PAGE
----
Tag Archives: discipline

Vacation Plans

By the time you read this, I will be finishing up my vacation (presumably in our nation’s capital).  We will have seen the National Museum of African American History and Culture and The Bible Museum, as well as family in the Baltimore and DC area.  I am, however, presuming all this; I am writing this post on Friday, February 14th, and we are not leaving until tomorrow.  I have no idea whether or not all the things that I am saying we will have done will be what we have done.  All I have done is make plans.

I am not saying that making plans is nothing.  As the adage goes, “failing to plan is simply planning to fail.”  Some plans have been made – I had a few people at church fill in for me on Sunday morning, we lined up beds to sleep in during our time away, and we made sure the car had an oil change.  As I write these things, though, I have no idea if anything we are planning took place as planned.  To be honest, my thoughts often betray me when on vacation: what if the hotel lost our reservation, what if the flight is cancelled, what if there is no one to pick us up at the train station.  Plans are something, but they are not everything.

Now listen, you who say, “Today or tomorrow we will go to this or that city, spend a year there, carry on business and make money.”  Why, you do not even know what will happen tomorrow. What is your life?  You are a mist that appears for a little while and then vanishes.  Instead, you ought to say, “If it is the Lord’s will, we will live and do this or that.”  As it is, you boast in your arrogant schemes.  All such boasting is evil.  James 4:13–16 (NIV)

We ought to say, “If the Lord wills….”  It is clear that James is not forbidding us from making plans (otherwise he would be sinning through his teachings in other parts of his letter).  He is warning us not to assume a position as the center of the universe, expecting our plans to be immutable and undeniable.  We need to leave room for the possibility that God might have something else in mind.   We must not be so rigid in our expectations of our infallible scheduling that we miss the movement of grace.  Our plans, while impactful to us, are, in the course of history, but a movement of the morning fog.

So, we have plans.  Maybe when this is appears on the digital landscape, all of what we planned will have come to fruition; but I doubt it.  Most of us will never do all that we imagine we will do.  Most of us, when we trust God with the directions end up doing more than we ever imagined.  When I return tomorrow, ask me about it.  Hopefully, I will be able to share some blessing I had never planned to enjoy…but did!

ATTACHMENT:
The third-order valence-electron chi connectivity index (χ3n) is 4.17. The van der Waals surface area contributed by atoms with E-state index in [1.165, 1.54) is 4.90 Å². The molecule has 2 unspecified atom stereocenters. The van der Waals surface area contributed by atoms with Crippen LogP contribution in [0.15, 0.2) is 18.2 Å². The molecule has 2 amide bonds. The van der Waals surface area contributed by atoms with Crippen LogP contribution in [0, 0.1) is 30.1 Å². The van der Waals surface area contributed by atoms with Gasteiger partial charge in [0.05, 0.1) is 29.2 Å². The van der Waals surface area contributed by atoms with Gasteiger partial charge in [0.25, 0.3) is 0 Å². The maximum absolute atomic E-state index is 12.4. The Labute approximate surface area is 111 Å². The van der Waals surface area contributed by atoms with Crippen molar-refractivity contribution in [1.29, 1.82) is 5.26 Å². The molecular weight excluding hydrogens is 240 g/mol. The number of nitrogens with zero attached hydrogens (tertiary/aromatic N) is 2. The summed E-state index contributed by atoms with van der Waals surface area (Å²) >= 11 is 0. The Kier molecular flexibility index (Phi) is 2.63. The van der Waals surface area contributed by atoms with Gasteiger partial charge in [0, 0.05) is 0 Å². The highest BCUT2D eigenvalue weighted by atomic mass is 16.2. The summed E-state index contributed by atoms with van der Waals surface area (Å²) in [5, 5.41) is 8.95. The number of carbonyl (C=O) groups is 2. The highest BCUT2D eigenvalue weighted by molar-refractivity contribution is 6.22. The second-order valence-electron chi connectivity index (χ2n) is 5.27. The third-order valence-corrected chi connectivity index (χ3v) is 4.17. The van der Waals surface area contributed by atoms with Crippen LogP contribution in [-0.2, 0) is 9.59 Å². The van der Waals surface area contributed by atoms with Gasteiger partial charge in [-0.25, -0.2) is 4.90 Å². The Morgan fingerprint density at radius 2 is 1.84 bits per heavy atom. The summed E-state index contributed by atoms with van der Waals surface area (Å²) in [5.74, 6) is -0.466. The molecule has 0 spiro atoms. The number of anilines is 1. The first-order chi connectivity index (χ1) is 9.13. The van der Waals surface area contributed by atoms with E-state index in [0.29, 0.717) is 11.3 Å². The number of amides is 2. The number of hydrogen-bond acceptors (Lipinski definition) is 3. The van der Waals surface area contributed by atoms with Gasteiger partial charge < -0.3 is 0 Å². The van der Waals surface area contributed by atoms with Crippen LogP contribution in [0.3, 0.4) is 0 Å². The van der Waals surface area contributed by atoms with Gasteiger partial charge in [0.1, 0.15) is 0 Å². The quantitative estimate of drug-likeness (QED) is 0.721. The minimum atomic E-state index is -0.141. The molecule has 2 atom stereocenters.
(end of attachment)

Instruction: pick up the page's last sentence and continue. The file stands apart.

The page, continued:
Defining Love

Like an estimated 102 million other people, I watched the Super Bowl a few week ago.  It was a great end to the NFL season.  However, what will remain with me for much longer than the play on the field was a particularly moving commercial that ran relatively early in the broadcast.  Paid for by New York Life, it began by stating that the ancient Greeks had four words for love.  According to the advertisement:

  • “Philia is affection that grows from friendship”;
  • “Storgé – the kind [of love] you have for a grandparent or a brother”;
  • “Eros – the uncontrollable urge to say ‘I love you’”; and
  • “Agapé, the most admirable – love as an action; it takes courage, sacrifice, and strength.”

Maybe it was the mention of ancient Greek, a language with which I wrestle for comprehension every week.  Maybe it was the powerful visuals of the varied aspects of love.  Whatever the reason, I was captivated by the commercial and its message: that love takes action.

Fast-forward twelve days to today, Valentine’s Day, the (inter)national holiday celebrating love.  I wonder, in light of this commercial, which love we are celebrating as we exchange cards?  Are we appreciating the love of our friends, or our family, or our ‘significant other’, or those who sacrifice to provide all that we require?  It is likely that today will be, to some degree, a recognition of the first three loves, but especially focused on our romantic loves.  Restaurants will be patronized, florists will be utilized and confectioners will be supported.